F.E. Denning – Waves of unstoppable noise
F.E. Denning “Under the Linden Tree” (The Tide of the End, 2016) – Review by Andrew Hannah
On some ambient or drone records, there’s a feeling of stasis. As passages of music unfold – or don’t – as a listener you can feel moved without moving, your heart beats faster or slower, your synapses flicker to life … but physically things stay the same. It might be that this is the fault, or the intention of the musician, to highlight an inability to move or progress, to be stuck somewhere without hope of moving on.
The music of Copenhagen’s F E Denning does not feel like this; drones start small and rumble to earth shattering crescendos. While your heart pumps and your cortex is exercised, forests are decimated and cities crumble, laid waste by the force of Denning’s compositions on “Under the Linden Tree”.
It’s not just man-made or natural constructions being brought down on this wasteland of a record; Denning is turning his gaze on society from a point of isolation, away from the madding crowd perhaps sheltering from the gathering storm under the titular tree.
While “Cities of Light”, released through Posh Isolation, found F E Denning in a warm, almost melodic and welcoming place, “Under the Linden Tree” watches the lights go out in the city one by one, then block after block as the unforgiving waves of noise gather pace and sweep everything in their path.
Opening track “Letters of Light” feels like a last conciliatory nod to the fading luminescence of a place bustling with energy and hope. The first few minutes reflect the hum and buzz created by humans and machines in enclosed spaces; a drone begins in the distance, accompanied by scraping of strings and percussion which sounds like an unsecured door being buffeted by the wind. It’s prosaic enough, but as the pieces moves on, with horn sounds rising and falling as if conducted by the air itself and an organ puncturing the ambient noise around the halfway mark the composition treads a liminal between beauty and desolation before tipping over into the darkness, like an unforgiving winter taking over from a golden autumn.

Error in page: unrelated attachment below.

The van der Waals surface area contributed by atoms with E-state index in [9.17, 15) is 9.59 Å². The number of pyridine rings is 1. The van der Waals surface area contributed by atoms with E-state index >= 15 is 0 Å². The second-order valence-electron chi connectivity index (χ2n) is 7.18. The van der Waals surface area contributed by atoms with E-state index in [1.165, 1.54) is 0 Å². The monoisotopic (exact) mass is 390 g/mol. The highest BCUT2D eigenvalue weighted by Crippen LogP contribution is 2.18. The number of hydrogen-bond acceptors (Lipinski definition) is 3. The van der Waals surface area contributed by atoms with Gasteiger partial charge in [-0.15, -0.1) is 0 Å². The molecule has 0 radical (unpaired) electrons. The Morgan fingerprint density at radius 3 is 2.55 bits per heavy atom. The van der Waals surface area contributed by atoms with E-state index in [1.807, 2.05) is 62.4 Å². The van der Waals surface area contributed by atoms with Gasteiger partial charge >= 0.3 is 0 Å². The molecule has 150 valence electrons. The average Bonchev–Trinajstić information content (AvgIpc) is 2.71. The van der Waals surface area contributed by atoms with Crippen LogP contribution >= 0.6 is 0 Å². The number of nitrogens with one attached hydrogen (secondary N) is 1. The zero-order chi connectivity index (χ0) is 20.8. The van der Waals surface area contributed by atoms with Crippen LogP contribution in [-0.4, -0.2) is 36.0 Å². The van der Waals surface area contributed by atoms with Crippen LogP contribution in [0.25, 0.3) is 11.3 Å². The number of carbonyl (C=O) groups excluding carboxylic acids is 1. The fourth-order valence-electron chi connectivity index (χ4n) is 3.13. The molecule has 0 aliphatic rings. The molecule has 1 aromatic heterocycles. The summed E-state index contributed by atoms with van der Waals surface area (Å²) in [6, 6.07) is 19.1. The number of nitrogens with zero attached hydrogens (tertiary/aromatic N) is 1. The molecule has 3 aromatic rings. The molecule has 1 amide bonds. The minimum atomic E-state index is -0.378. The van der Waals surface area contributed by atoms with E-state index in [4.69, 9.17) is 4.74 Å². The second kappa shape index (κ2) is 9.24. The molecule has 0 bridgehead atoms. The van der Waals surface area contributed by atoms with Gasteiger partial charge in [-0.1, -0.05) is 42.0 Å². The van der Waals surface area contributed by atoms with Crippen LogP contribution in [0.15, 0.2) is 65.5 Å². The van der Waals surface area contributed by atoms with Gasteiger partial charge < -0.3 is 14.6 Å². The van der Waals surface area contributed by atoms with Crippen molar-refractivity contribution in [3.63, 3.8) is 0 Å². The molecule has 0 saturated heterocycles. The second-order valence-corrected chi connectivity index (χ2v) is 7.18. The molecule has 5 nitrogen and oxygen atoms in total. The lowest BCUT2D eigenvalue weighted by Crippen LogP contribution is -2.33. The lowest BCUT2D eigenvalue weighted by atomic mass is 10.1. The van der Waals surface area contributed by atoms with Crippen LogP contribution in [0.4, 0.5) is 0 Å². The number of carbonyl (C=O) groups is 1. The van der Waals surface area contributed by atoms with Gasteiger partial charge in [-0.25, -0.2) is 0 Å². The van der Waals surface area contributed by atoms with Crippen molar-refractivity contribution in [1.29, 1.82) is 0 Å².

The roar of “Journey to Weimar” hits you like a tsunami; reminiscent of the work of Ben Frost or Prurient there’s a sweep to what Denning does here that gets the heart racing. As the static piles up it creates a feeling of anxiousness or nervous anticipation at some approaching dread. But again, there’s a line on which the lonely figure walks, the noisier end of the piece, on a precipice ready to fall or to keep walking alone and forlorn, and it pushes against the brighter ambient notes.
If the Goethe references were not stark enough with the mention of Weimar, Denning pushes the leitmotif to its logical conclusion on the second half of the record. The bright notes fall away on the rattle of “Return to Wahlheim”, a portentous voice warns of … something. Although “The Sorrows of Young Werther” focuses on a personal pain and grief caused by unrequited love, Denning’s version of Werther’s journey takes that hopelessness and seeming inevitability and applies it to the wider world. The full horror of this realisation that all hope is gone comes with the blaring horns of final movement “Under the Linden Tree”; the noise overwhelms, there’s no solitude to be found away from the creaking, groaning masses and as the melodic lines fight to be heard over the crashing static they eventually have to cede to the physical weight of Denning’s compositional structures. The anxiety is gone, the body and soul accepts what is coming, the heartbeat slows to a stop.
“Under the Linden Tree” is honest in its treatment of modern society. Like Werther, F E Denning knows a resolution is required, but that it may be out of his hands. There’s something strangely satisfying in knowing an uncontrollable change is going to come – and like with the waves of incredible, unstoppable noise on this record, giving yourself over to something completely is the best thing you can do.
Full disclosure: F. E. Denning has previously been a frequent contributor to Passive/Aggressive.
Info: “Under the Linden Tree” was released in March.